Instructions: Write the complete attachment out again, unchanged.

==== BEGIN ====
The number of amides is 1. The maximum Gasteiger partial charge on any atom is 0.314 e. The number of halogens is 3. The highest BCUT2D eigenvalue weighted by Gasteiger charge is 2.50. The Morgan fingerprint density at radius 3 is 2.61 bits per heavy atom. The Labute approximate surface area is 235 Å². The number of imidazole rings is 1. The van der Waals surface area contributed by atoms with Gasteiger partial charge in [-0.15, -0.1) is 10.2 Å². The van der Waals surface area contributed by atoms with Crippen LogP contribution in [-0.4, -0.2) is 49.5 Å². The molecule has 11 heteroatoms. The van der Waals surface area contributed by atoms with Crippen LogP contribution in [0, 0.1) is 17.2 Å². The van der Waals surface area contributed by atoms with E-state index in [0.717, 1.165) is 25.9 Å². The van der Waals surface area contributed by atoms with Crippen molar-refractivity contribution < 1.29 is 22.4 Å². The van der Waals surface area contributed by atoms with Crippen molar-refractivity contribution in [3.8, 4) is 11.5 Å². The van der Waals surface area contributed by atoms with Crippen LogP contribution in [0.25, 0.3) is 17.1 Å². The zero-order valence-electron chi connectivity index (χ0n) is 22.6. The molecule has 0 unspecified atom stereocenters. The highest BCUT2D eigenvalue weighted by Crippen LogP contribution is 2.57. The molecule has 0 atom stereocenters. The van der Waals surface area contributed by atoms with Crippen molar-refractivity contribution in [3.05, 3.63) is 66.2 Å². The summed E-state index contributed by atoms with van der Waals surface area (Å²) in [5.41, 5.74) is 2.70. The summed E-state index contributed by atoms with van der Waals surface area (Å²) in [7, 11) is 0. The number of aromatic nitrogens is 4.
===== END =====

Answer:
The number of amides is 1. The maximum Gasteiger partial charge on any atom is 0.314 e. The number of halogens is 3. The highest BCUT2D eigenvalue weighted by Gasteiger charge is 2.50. The Morgan fingerprint density at radius 3 is 2.61 bits per heavy atom. The Labute approximate surface area is 235 Å². The number of imidazole rings is 1. The van der Waals surface area contributed by atoms with Gasteiger partial charge in [-0.15, -0.1) is 10.2 Å². The van der Waals surface area contributed by atoms with Crippen LogP contribution in [-0.4, -0.2) is 49.5 Å². The molecule has 11 heteroatoms. The van der Waals surface area contributed by atoms with Crippen LogP contribution in [0, 0.1) is 17.2 Å². The van der Waals surface area contributed by atoms with E-state index in [0.717, 1.165) is 25.9 Å². The van der Waals surface area contributed by atoms with Crippen molar-refractivity contribution < 1.29 is 22.4 Å². The van der Waals surface area contributed by atoms with Crippen molar-refractivity contribution in [3.8, 4) is 11.5 Å². The van der Waals surface area contributed by atoms with Crippen LogP contribution in [0.25, 0.3) is 17.1 Å². The zero-order valence-electron chi connectivity index (χ0n) is 22.6. The molecule has 0 unspecified atom stereocenters. The highest BCUT2D eigenvalue weighted by Crippen LogP contribution is 2.57. The molecule has 0 atom stereocenters. The van der Waals surface area contributed by atoms with Crippen molar-refractivity contribution in [3.05, 3.63) is 66.2 Å². The summed E-state index contributed by atoms with van der Waals surface area (Å²) in [5.41, 5.74) is 2.70. The summed E-state index contributed by atoms with van der Waals surface area (Å²) in [7, 11) is 0. The number of aromatic nitrogens is 4.